Another important element within the way this mise-en scene has been constructed is the positioning of the characters. A wide angle side shot of the two characters are stood up facing one another, creating a sense of formality and authority. The desk divides the two immediately outlining that these two characters are not at equal levels. With M being replaced this new arrival had to make a bold and dominant presence to the audience and Bond, therefore this placement has been successful. M is stood at the top of the desk and Bond is at the bottom slightly further away, not signaled that he can sit at the current time. This positioned M as the higher authority over bond, creating a dominant character, and reminds Bond and the audience that they are not close to being equal which this dominance was lost between Bond and the previous M.

Character Theory

Vladimir Propp created the theory that every narrative had the same components. One being that in every narrative the same specific characters can be found, which is evident in Skyfall. The main character types that conform to Propp’s theory is the villain, hero, donor, helper and dispatcher, all producing a diverse and dynamic narrative with interesting characters and conventionality to its action based genre.

The Villain

Silva is the main antagonist within the film. This has been made very clear by the use of conventional villainous characteristics that he presents, ensuring that there is no confusion for the audience. Some elements that symbolise a villain character is that he threatens lives of innocent people. He is the cause of the MI6 headquarters exploding and many more deaths. He threatens M just before the building blows up whilst she is in her car with other high authoritative figures. This makes him appear as a dominant character who is a threat to the MI6 and the population, especially as he is aware of who is in the care, has knowledge upon personal details and hacks into M’s computer which they are unable to get in control of. It becomes apparent that he has an ‘evil plot’ against M that also endangers everyone else conforming to a villain character type.

He has a secret lair where he holds Bond, and does not have a good relationship with Bond which is expected between a villain and hero. Some traditional characteristics that over time have become less common, such as the villain having a foreign accent, troubled past and disfigurement has been applied to Silva’s character making him a very stereotypical villain. For example it becomes known that Silva swallowed acid in the past which disfigured his jaw which he then got repaired all due to not being rescued by the MI6 when he was captured during his time working for them, resulting in a motive to hurt M. These traits make him a typical villain but has not become a boring, predictable character, instead Sam Mendes has managed to use conventional villain character traits, especially for a James Bond film but still delivered a unique and interesting character to watch.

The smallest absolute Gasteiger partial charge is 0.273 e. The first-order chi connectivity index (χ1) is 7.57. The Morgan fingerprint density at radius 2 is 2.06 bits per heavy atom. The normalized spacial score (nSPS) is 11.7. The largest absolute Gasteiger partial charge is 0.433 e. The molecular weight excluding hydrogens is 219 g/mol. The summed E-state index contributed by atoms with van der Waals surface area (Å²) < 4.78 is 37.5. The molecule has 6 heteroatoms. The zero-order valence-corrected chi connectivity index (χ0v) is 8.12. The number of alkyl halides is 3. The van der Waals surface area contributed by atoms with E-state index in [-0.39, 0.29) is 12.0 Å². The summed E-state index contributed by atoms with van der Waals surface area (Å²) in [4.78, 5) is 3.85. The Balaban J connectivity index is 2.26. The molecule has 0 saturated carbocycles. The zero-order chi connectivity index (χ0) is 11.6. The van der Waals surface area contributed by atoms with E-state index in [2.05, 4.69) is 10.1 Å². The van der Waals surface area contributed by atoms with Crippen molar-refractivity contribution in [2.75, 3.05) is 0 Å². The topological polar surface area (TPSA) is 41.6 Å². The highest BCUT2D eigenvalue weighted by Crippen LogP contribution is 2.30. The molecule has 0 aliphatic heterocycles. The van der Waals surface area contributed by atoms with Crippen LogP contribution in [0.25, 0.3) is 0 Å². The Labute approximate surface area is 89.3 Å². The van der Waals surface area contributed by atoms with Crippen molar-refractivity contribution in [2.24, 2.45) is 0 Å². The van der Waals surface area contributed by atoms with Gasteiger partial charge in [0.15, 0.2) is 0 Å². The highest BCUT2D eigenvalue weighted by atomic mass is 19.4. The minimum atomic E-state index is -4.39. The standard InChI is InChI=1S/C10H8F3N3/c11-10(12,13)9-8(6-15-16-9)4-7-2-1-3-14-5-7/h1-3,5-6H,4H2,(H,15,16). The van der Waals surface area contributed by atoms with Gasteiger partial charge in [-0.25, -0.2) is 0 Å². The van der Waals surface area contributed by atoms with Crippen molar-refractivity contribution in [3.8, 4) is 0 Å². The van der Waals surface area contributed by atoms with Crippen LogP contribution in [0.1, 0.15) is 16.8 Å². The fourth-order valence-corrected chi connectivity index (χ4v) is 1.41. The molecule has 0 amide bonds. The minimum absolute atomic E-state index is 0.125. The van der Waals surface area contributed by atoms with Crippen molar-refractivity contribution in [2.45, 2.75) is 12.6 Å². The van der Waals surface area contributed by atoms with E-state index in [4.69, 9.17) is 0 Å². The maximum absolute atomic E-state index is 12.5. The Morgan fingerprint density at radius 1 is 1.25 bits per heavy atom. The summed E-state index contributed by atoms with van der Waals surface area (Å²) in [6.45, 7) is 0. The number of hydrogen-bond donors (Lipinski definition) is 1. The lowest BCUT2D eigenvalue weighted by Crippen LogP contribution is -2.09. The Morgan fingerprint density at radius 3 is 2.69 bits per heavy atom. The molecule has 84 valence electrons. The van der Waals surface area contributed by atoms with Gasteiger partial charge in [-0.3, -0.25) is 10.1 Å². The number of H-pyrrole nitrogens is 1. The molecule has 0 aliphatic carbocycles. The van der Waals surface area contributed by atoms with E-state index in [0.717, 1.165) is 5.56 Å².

The Hero

James Bond plays the hero, this will already be known to audiences due to their foreknowledge of the previous films, but to viewers who are new to the franchise his character type will still be clear due to the conventions that his character conforms to. Bond presents a strong, brave male character that fights against the villain in the film. No matter the danger he continues to try to stop Silva. James Bond has been known to be a subject to the female gaze and an inspirational character to men due to his physical fitness and sophisticated characteristic.

The hero typically saves a damsel in distress, during the narrative Silva captures a woman where he places a glass of alcohol on her head and makes Bond shoot the glass. The hero would normally be able to save the damsel whilst appearing strong and threatening towards the villain, however during this scene Bond fails to shoot the glass connoting that he is weaker than he used to be and Silva appears more superior over Bond. Silva then shoots the woman, creating a negative representation upon Bonds heroic character and produces an enigma to whether he can continue being a hero. James Bond manages to escape from his death in this scene and the theme tune is played, signifying that he is back in control however the unconventional approaches to his character creates an interesting narrative. Finally at the end of the narrative Bond manages to defeat the villain, restoring the viewers doubts on his capabilities. Skyfall introduces a new chapter to the franchise, introducing new characters and presenting old characters in different ways. Bond still plays the hero however in a more realistic way. He is not invincible, which has been shown to the audience resulting in a dramatic and suspenseful narrative.


M plays the dispatcher character role within all James Bond films, providing everyone with a task, including James Bond. In each film she gives Bond a mission that he must carry out and continues to provide information to aid him in completing his mission. The dispatcher often presents an authority figure or guardian to the hero, this is evident in Skyfall as M is his boss and also treats him like a son. She has a motherly relationship with Bond, caring for him more than what is professional in her job role. When Bond shows that he is failing the physical tests and fails the overall test to prove that he is capable of returning to field work M does not inform him or anyone else in order to protect him, signifying her relationship with Bond. There is one factor that subverts typical representations of a dispatcher character. This is gender because a dispatcher is often a male, however M is a strong female character.